3. Description

3. Description of two particles interacting and explaining the program in C++.

the thumbnail shows 1D implementation. 1,2,3,4,.... are the number of loops. in each loop I throw two numbers for each particle denoting their position and length. if the lines cross (star) I ignore I don't register the position( the round marks) or don't do anything with the lines. But if they don't cross then I have a counter that updates the number of times a hit happened in the particular position (the squared marks). then for each particle I have a counter that simply adds the lengths of this line to the previous total for each particle.

I do that (loops) a million, sometimes a 100 trillion times. then I normalize to the number of throws. the totals of the lines (normalized) are the energy. the numbers of hits for each positions is operated on to get the expectation values. normalized position hits are the probabilities that are similar to the ones we get from the "squaring" of the wavefunction. Without interaction the expectation value is the midpoint of the particle. But when interaction happens the expectation value moves. lets say to left in the left particle and right in the right particle. That denotes a repulsion. you can also get attraction with different logic. But more on the logic part later.

then the particles are moved to a different distance and the operation is repeated.

Now I explain the code in more detail.
see here.



1. define variables/types

2. set the particle widths (d0,d1) , which I interpret as the Compton wavelength, I assume lambda= h/mc the model shows (I will show why) that h=c , so lambda =1/m ,then I choose m to be in au hence if m=.0005485 then lambda=1822.8885 units of length on the axis/line . more on scale later.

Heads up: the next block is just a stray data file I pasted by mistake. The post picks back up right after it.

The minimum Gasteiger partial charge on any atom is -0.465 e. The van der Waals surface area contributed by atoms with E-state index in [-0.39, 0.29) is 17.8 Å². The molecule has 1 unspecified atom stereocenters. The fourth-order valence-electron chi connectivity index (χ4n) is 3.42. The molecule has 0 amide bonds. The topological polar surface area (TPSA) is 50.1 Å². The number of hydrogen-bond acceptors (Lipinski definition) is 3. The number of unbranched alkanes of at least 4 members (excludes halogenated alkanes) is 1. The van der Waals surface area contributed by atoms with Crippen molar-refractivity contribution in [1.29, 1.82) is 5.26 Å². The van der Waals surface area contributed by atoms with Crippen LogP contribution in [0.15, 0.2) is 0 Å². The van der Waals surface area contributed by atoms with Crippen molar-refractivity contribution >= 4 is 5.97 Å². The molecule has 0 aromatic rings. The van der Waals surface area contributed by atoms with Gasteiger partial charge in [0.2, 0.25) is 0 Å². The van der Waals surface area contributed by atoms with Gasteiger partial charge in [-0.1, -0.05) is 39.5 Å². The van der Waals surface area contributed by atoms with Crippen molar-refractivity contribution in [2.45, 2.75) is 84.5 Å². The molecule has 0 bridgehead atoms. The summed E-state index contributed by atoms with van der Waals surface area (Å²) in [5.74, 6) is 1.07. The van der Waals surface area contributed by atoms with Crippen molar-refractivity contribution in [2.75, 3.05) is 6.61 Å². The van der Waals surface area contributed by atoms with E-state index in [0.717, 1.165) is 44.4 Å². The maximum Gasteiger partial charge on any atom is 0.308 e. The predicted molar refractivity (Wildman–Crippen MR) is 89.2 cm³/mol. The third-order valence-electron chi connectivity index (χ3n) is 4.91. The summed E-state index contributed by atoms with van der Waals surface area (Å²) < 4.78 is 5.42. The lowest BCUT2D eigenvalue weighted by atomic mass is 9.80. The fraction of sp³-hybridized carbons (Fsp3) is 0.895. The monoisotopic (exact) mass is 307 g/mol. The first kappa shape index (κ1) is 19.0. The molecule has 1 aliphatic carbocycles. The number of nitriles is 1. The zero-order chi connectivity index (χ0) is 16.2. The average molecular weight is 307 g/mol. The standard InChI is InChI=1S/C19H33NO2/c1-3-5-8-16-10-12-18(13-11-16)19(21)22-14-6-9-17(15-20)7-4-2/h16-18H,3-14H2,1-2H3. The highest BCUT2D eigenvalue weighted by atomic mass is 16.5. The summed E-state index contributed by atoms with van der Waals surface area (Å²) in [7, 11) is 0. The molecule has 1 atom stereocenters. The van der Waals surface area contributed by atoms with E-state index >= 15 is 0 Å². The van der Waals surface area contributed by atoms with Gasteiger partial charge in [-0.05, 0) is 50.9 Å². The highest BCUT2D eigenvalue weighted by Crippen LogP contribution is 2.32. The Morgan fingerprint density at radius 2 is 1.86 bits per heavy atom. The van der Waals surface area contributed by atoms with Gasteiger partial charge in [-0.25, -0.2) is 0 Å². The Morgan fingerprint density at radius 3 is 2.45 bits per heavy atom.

3. set the interval (intr), that is used as a quantity to increase the distance between the particles after the calculation finished for certain distance.

4. start the mk loop that will increase the distance between the particle after each iteration.

5. based on mk value set the positions of the particles, zero out some of the variables need be. f1 is the number of hits for crossing f for not crossing. Zero out the arrays (S[],Sy[]),that hold the hits for each position on the axis/line.

6. next is the j loop the heart of the program, it iterates on the random throws

7. don't worry about these lines, not important

long r= rand();
double rndm=(double)r/((double)RAND_MAX);

8. calculate the start of the lines from inside of the particles and the length of the lines shooting to the other particl all based on random numbers.

9. use if ( st1+p1 + li1 > st0+ p - li) to check if lines crossed or not.

10. if not crossed update the position hit by incrementing the counter S[] for that position. add the random line to an accumulation counter (en). I do that for one of the particles only. the other will be similar.

While I said I don't do anything when lines crossed but in this program I do the same using Sy[], en1 just for information. I will talk more about it later.

11.go to 6

12. when done with j loop normalize the energy en to the numbers of throws accepted frf = (double)f/en; //energy of the particle

13. calculate the expectation value for the position array S[] -over the width of the particles.

edx = edx + (( n) * S[n]);

calculate how much expectation is offset from center of the particle


ex[mk] = (double)edx / ((double)f)- (0.5 * int(w*d1))+.5 ;

14. update all data in file for that separation.

15 . go to mk loop for new separation distance

graph

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